Seriously, Mr. Butler? Even “Brownie” didn’t have the nerve to congratulate himself on doing a good job while people were still stuck at the Superdome.

Your customers need to hear from you what my teens hear from me when I’ve made a mistake.  An apology. “Sorry” is a very powerful word, Mr. Butler. You should think about using it.

Sarah Darer Littman is a columnist for Hearst Newspapers and an award-winning novelist of books for teens. Long before the financial meltdown, she worked as a securities analyst and earned her MBA in Finance from the Stern School at NYU.

Tags: , ,

Share this story with others.

Share | |

(8) Comments

posted by: GoatBoyPHD | November 5, 2011  12:36pm

GoatBoyPHD

If you were to monitor WMECO’s response in Springfield, Agawam and Longmeadow, you’d see a corporate pattern there Sarah.

Blaming the heads of the Pontiac division in CT and the heads of the Oldsmobile division in Mass is exactly what NU wants to happen.

Once the politicians figure this out and start working together in MA and CT we might see Shivery fly in on a private jet (from Berlin to Hartford no less) to testify on the further need for FEMA or TARP funds for NU.

Of course we know the slowest and worst rated response of the 4 Electric Utilities in Western Mass—WMECO, CL&P’s sister division.

MA Governor Deval Patrick is settin up hearings.


http://tinyurl.com/66y88w2

posted by: NOW What? | November 5, 2011  2:26pm

For-profit corporations and their CEO’s do not offer “apologies.” They only offer apologetic-sounding words if their company’s customer base, profits and/or stock prices shrink very suddenly and dramatically. To expect anything else is merely self-delusional folly.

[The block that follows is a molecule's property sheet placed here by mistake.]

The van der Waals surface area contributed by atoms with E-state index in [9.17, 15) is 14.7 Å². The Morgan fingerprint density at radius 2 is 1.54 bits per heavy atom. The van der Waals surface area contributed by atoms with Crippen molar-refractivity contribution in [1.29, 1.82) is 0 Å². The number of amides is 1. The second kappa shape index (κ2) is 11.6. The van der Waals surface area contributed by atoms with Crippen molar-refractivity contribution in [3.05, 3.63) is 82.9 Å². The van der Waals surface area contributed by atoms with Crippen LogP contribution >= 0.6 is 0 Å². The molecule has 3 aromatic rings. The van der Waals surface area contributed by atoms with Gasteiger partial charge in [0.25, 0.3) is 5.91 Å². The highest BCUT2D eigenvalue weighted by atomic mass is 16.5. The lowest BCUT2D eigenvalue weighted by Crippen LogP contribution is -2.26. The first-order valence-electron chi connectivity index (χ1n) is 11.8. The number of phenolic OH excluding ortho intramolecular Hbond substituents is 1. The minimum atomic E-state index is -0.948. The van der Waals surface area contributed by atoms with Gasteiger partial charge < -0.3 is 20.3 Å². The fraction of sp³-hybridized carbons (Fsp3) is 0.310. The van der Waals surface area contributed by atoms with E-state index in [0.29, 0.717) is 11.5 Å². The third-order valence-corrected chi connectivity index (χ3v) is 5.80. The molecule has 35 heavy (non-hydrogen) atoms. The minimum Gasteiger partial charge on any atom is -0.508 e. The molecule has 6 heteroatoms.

posted by: Careful | November 6, 2011  9:37pm

Sarah: Your good will and support reflected towards Jeffrey Butler and Herman Cain, are purposely lacking.  Both of these gentlemen are trying to do their job.  Give them a break, or at least, a benefit of a doubt.

Your assault towards leader of CL&P, chastising him for an act of God, won’t restore the power loss, but there are many people in the field, to accomplish this task.

The only reason that you berate Herman Cain is only because he is a Republican—but if you take the time to read his biography, you will find that he is a highly educated, and successful corporate leader—that by comparison—makes our “community advisor background President Barack Obama look like a high school drop-out.”

Peace be with you, Sarah Darer Littman.

posted by: NOW What? | November 7, 2011  9:47am

Careful - Cain and Butler/UN-Able have already been given PLENTY of benefit of the doubt… and lost it. As far as CL & P goes, they’ll continue to be given the benefit of the doubt by imposition of fines, the filing of lawsuits, etc and if such measures do not result in substantial and sustained improvement they’ll ultimately be DUMPED as Connecticut’s primary distributor of electricity. And as far as Cain goes, FORGET “his” book - *anybody* can hire a ghostwriter to write ANYTHING - trust me, I know. The guy’s *evil* - and I mean that literally. You know less about him than you believe you do. I was actually hoping that he’d actually win the Republican nomination just so that he’d lose the election by a landslide, but now that he’s essentially lost it we’ll have to contend with a wolf in sheep’s clothing instead.

posted by: Careful | November 7, 2011  11:41am

NOW What:  Since you can’t forgive Jeffrey Butler, and CL&P, you must be a “hard-core Democrat” - like the writer of this story. You appear to have only selective forgiveness. I’m sure that you have forgiven Gov. Dannel Malloy for his multitude of political errors since being elected.
Malloy’s errors were not centured by an act of God, like reflected by Storm Alfred.

Again, Herman Cain’s biography, and you can’t disprove it, “makes Pres. Barack Obama, the former community advisor, look like a high school drop-out!”

posted by: NOW What? | November 7, 2011  4:55pm